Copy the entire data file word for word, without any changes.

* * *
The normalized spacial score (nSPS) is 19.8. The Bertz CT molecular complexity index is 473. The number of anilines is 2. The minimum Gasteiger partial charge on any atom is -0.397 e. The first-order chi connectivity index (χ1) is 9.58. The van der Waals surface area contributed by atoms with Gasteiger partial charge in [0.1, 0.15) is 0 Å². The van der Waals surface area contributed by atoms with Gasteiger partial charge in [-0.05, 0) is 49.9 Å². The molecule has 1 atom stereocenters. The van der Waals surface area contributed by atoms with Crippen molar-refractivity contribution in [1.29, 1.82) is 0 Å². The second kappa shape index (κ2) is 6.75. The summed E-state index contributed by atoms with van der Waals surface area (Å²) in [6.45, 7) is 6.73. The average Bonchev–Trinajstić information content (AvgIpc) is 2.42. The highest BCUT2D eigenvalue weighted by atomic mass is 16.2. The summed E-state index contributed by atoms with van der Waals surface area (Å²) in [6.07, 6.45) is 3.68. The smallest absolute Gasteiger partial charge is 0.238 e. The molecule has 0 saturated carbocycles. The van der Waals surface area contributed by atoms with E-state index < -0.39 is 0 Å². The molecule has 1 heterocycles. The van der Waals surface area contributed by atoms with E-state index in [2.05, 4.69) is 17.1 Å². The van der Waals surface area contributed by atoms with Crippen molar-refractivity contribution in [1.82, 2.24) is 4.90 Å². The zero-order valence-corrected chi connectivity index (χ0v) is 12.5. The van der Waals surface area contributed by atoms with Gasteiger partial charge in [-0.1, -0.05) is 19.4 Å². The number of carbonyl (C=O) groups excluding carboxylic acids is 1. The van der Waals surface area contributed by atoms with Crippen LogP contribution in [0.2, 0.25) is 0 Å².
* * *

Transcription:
The normalized spacial score (nSPS) is 19.8. The Bertz CT molecular complexity index is 473. The number of anilines is 2. The minimum Gasteiger partial charge on any atom is -0.397 e. The first-order chi connectivity index (χ1) is 9.58. The van der Waals surface area contributed by atoms with Gasteiger partial charge in [0.1, 0.15) is 0 Å². The van der Waals surface area contributed by atoms with Gasteiger partial charge in [-0.05, 0) is 49.9 Å². The molecule has 1 atom stereocenters. The van der Waals surface area contributed by atoms with Crippen molar-refractivity contribution in [1.29, 1.82) is 0 Å². The second kappa shape index (κ2) is 6.75. The summed E-state index contributed by atoms with van der Waals surface area (Å²) in [6.45, 7) is 6.73. The average Bonchev–Trinajstić information content (AvgIpc) is 2.42. The highest BCUT2D eigenvalue weighted by atomic mass is 16.2. The summed E-state index contributed by atoms with van der Waals surface area (Å²) in [6.07, 6.45) is 3.68. The smallest absolute Gasteiger partial charge is 0.238 e. The molecule has 0 saturated carbocycles. The van der Waals surface area contributed by atoms with E-state index < -0.39 is 0 Å². The molecule has 1 heterocycles. The van der Waals surface area contributed by atoms with E-state index in [2.05, 4.69) is 17.1 Å². The van der Waals surface area contributed by atoms with Crippen molar-refractivity contribution in [1.82, 2.24) is 4.90 Å². The zero-order valence-corrected chi connectivity index (χ0v) is 12.5. The van der Waals surface area contributed by atoms with Gasteiger partial charge in [-0.1, -0.05) is 19.4 Å². The number of carbonyl (C=O) groups excluding carboxylic acids is 1. The van der Waals surface area contributed by atoms with Crippen LogP contribution in [0.2, 0.25) is 0 Å².